Lastly in this mission to the young, I see success in the eyes of several young priests pursuing the work in the Church of Sweden. They are the best and profound tools in promoting Christ to the younger generation.
“Cool priests,” as I tag them, are also what young people would like their friends to be. Cool means to understand the young and to support them with their interests.

Young priests play a vital role in transforming young people in the society as they are willing to step down from being “the priest” as someone who can be a friend, playmate and at the same time, a spiritual adviser in an unnoticed manner.

The event I witnessed was an eye-opener for me as a representative of a church coming from the other side of the world. It was a call to respond to the changing times and to think deeper about the needs of the young generation.

This suggests that it’s about time to do away with the conservatives and to think more ways of serving the young people’s interests if the church’s goal is to bring the Gospel of Christ to them.

Doing away with the conservative norms would not mean converting churches into party halls and all the more, I am not suggesting that party music should be played inside our sanctuaries. I think it’s time for other churches to answer the greater call of becoming a refuge for the young people where they can be themselves and free from prejudice. In this way, the young people would feel they are welcome in God’s kingdom and to His big house party prepared for them.

Yes, it was a call to be more open-minded and to act like the deviant Jesus who stepped into this earth two thousand years ago. In fact, Christianity was formed because he was successful in doing away with the conventional traditions with His words and act of salvation.

Now it’s also time for his followers (churches) to take the deviant path and to groove with the youth if the goal is really to pursue the mission of proclaiming Christ’s Gospel to the present generation who are often lured by the new and worldly trinity of materialism, secularization and individualism, matters which are now slowly corrupting and conquering the minds of man- who is supposed to be God’s best handiwork.

//Klein F. Emperado is one of the exchange students in the exchange programme ”Young in the World Wide Chuch” 2014. During three months he will be spending time in Sweden, sharing life, faith and every day life. Klein is a Mass Communications graduate from Silliman University, Dumaguete, Philippines and also he works as Editorial Assistant for the said university. In the exchange he represents the Philippine Independent Church/Iglesia Filipina Independiente. His line of ministry is focused mainly on Liturgy and Music for the Diocese of Negros Oriental and Siquijor.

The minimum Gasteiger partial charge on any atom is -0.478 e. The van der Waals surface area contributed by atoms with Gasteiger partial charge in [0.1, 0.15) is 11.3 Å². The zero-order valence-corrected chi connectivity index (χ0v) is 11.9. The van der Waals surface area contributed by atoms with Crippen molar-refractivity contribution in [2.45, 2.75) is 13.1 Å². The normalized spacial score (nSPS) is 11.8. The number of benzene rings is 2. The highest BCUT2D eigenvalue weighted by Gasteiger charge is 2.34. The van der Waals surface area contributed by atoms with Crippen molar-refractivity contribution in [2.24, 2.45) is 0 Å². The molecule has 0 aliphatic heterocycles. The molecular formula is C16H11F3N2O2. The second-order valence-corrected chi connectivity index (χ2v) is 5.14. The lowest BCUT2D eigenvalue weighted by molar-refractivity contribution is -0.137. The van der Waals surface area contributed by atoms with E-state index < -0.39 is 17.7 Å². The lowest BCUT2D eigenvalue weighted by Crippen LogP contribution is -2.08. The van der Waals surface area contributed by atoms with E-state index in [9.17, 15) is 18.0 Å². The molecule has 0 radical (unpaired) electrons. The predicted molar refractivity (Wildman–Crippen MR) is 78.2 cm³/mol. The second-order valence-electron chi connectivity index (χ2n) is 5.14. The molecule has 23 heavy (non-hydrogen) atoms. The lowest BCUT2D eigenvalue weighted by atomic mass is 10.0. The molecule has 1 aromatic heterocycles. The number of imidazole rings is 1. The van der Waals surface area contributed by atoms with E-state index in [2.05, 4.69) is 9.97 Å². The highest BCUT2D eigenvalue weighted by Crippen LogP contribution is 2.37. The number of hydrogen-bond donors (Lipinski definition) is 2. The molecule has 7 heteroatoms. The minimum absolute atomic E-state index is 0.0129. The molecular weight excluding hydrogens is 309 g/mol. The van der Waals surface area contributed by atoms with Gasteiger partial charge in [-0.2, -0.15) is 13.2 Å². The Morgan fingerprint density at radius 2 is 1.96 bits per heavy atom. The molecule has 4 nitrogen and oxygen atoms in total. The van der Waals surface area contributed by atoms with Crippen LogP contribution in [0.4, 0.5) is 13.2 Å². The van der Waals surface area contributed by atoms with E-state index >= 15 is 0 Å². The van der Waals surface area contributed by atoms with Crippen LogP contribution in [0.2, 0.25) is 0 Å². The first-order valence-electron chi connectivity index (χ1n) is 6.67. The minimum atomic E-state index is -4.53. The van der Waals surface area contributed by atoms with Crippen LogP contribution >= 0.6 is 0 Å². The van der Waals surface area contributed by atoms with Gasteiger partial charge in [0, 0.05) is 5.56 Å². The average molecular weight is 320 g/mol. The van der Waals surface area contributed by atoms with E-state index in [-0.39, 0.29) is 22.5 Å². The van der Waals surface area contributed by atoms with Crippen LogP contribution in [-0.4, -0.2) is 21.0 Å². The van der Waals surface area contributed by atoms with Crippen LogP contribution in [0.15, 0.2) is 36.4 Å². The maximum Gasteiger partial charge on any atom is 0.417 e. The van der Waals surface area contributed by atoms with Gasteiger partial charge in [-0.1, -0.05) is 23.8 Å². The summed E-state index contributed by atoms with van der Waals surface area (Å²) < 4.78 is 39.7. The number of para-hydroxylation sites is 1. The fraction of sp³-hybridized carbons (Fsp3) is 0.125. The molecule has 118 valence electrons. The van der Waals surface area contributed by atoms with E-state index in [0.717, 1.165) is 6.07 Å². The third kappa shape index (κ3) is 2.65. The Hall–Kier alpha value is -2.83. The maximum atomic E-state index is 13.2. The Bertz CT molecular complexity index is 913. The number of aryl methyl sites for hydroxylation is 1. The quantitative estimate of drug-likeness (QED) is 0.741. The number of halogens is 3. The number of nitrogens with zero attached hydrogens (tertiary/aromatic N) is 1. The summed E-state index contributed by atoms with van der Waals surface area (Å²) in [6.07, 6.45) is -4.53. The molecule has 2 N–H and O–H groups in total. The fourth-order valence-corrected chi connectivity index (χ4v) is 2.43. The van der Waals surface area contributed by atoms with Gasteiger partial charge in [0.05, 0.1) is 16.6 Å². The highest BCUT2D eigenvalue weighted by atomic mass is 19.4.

// Klein F. Emperado är en av deltagarna i utbytesprogrammet Ung i den världsvida kyrkan 2014. Under tre månader delar han vardag, tro och liv med människor här i Sverige. Under sin första månad spenderar han tid i St Mikaels församling i Stockholms stift. Klein har tagit examen i masskommunikation vid Silliman University, Dumaguete, Filippinerna och han jobbar idag som redaktörsassistent för nämnda universitet. I utbytesprogrammet representerar han den Filippinska oberoende kyrkan (Iglesia Filipina Independiente). Hans stora intresse och inriktning innom kyrkan är främst liturgi och musik för stiftet i Negros Oriental och Siquijor.

 

Walking in the Land of the Vikings (A Round-up Blog for my First Month in Sweden)

The cold weather woke me up one rainy morning and as I looked on my schedule for the day, I realized that it’s been a month since I stepped in this land where the Vikings originated.  It was in high school when I first heard about the Vikings through my World History class. They were known to be fierce and they traveled through ships and gained an identity as one of the first to conquer territories.